It was about 8 p.m. on Feb. 2, 2012, and JaParker Deoni Jones had just left her mother’s place and was waiting at a nearby bus stop to catch a ride home.

As she sat at the bus shelter, someone plunged a knife into the side of her head and ran off. A passer-by who thought he had witnessed a mugging gave chase, but was unable to catch the assailant. Jones, 23, died minutes later at a nearby hospital.

About two weeks after the killing, police arrested Gary Montgomery, a man who was a stranger to Jones and who was seen on security video cameras sitting next to her at the bus stop.

Montgomery, 60, is on trial in D.C. Superior Court, where prosecutors have been presenting evidence to make a case that he is guilty of first-degree murder. The defense contends that their client is innocent and that police arrested the wrong man.

The motive remains unclear, but Jones’s family is convinced she was targeted because she was transgender.

Jones, who worked at a sandwich shop and a hair salon, was the oldest child, with two younger sisters. At 16, Jones began living as a female, her mother, Judean Jones, said in a recent interview. It was then, Judean Jones said, that she began to worry that the teen’s transgender status could make her a target of hate and violence.

“I always told her to be careful. I told her there would be people out there who won’t like you just because of who you are,” Judean Jones said.

Although prosecutors say it is not clear whether Montgomery even knew Jones was transgender, the killing pushed her mother and stepfather to become advocates for the transgender community. In 2013, then-Mayor Vincent C. Gray signed the JaParker Deoni Jones Birth Certificate Equality Act, which makes it easier for transgender individuals to change the gender on their birth certificates.

The trial, entering its third day of testimony on Tuesday, arrived in court as attention to violence against transgender women has resurfaced nationwide. Late last month, a stand-up comedian on a popular New York-based morning radio program, “The Breakfast Club,” joked that if a sexual partner turned out to be a transgender woman, he would want to kill her if she hadn’t told him beforehand. The comments were denounced by transgender advocates and celebrities on social media.

Jones’s family also was outraged. “It’s horrendous for anyone to make a statement like that,” said Jones’s stepfather, Alvin Bethea. “It just enables people to hurt trans persons. Or even kill them.”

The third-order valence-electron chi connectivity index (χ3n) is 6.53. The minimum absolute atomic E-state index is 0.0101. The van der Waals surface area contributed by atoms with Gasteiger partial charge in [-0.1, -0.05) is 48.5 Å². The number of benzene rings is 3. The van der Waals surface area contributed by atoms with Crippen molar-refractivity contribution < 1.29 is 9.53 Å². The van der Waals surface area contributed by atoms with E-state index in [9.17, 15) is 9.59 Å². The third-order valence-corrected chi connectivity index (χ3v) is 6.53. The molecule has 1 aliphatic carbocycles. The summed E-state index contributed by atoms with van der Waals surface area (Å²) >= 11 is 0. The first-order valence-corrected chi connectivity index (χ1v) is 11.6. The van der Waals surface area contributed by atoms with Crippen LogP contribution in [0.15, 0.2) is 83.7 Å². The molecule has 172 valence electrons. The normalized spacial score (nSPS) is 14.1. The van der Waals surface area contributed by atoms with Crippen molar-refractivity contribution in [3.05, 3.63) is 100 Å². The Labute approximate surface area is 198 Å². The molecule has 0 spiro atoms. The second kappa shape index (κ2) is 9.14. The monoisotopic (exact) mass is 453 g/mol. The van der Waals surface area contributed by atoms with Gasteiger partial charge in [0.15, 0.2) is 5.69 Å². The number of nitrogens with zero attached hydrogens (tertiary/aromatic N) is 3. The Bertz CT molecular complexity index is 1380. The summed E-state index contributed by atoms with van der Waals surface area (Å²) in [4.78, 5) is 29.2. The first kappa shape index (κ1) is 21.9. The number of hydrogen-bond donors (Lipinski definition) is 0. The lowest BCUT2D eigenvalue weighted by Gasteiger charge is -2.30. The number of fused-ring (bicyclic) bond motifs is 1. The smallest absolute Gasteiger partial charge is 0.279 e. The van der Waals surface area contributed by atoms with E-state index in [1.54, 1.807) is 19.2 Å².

Prosecutors said Jones and Montgomery came upon each other by chance on that February night. Security camera footage shows Montgomery, who has a history of drug use, walking to the bus stop in the 4900 block of East Capitol Street NE.

JaParker Deoni Jones is shown in this photograph released by the U.S. attorney's office. Jones, a 23-year-old transgender woman, was killed at a D.C. bus stop in 2012. ( U.S. attorney's office)

During an on-camera interview with homicide detectives, he repeatedly described Jones as “the pretty lady.”

Three people identified Montgomery as being at the bus stop before Jones was killed, prosecutors told the jury.

One witness, Attalah Gabriel, 30, testified that she sat next to the two of them and noticed that Montgomery kept staring at Jones with his eyes widened. At one point, Gabriel said, Jones turned away and Montgomery moved closer to her, still staring. But no one ever said anything, she testified. Gabriel also recalled an odor of marijuana, although she did not see anyone smoking.

“He kept staring at her and she kept ignoring him, looking at her phone instead,” Gabriel testified. “She was visibly uncomfortable.”

Gabriel said she sat on the bench for about five minutes before leaving to walk to the nearest Metro station. Gabriel described the man at the bus stop as being around 30 years old. Montgomery was 55 at the time.

Another witness, Jermaine Jackson, 41, testified that he and a friend had stopped at a traffic light in front of the bus stop when they saw a man appear to strike Jones. Jackson said they went to check on her and then saw the knife in her head.

Jackson said that he chased the attacker but that person got away. In court, he was not able to identify Montgomery as the man he followed.

“Gary Montgomery ran from the scene as Ms. Jones lay dying at the cold concrete bus shelter on East Capitol Street that provided absolutely no shelter from him,” Assistant U.S. Attorney David Gorman told the jury.

The defense questioned the strength of the evidence. There was no DNA from Montgomery found on Jones’s body or the knife. No fingerprints. A coat and a jacket were found at the bus stop but were not linked to Montgomery.

“Mr. Montgomery is innocent. He did not kill JaParker Deoni Jones,” argued Monica Douglas, one of Montgomery’s public defenders. “This case is built on assumptions, speculations and shortcuts, and does not rely on any evidence. Mr. Montgomery was not there when she was stabbed.”

The case has taken more than five years to make it to trial after an extended back-and-forth as to whether Montgomery was competent to stand trial. Psychiatrists at St. Elizabeths Hospital, the District’s psychiatric facility, said Montgomery suffered from mental illness, including schizophrenia. Judge Lynn Leibovitz determined that the case could go forward.

Waiting for a resolution has been stressful, Jones’s family said. The family also said they wished prosecutors had added a hate-crime component to the charges.

“He sat on the bus bench and stared at my daughter. Stared in her face,” Judean Jones said. “He knew she was transgender. And that’s why he killed her.”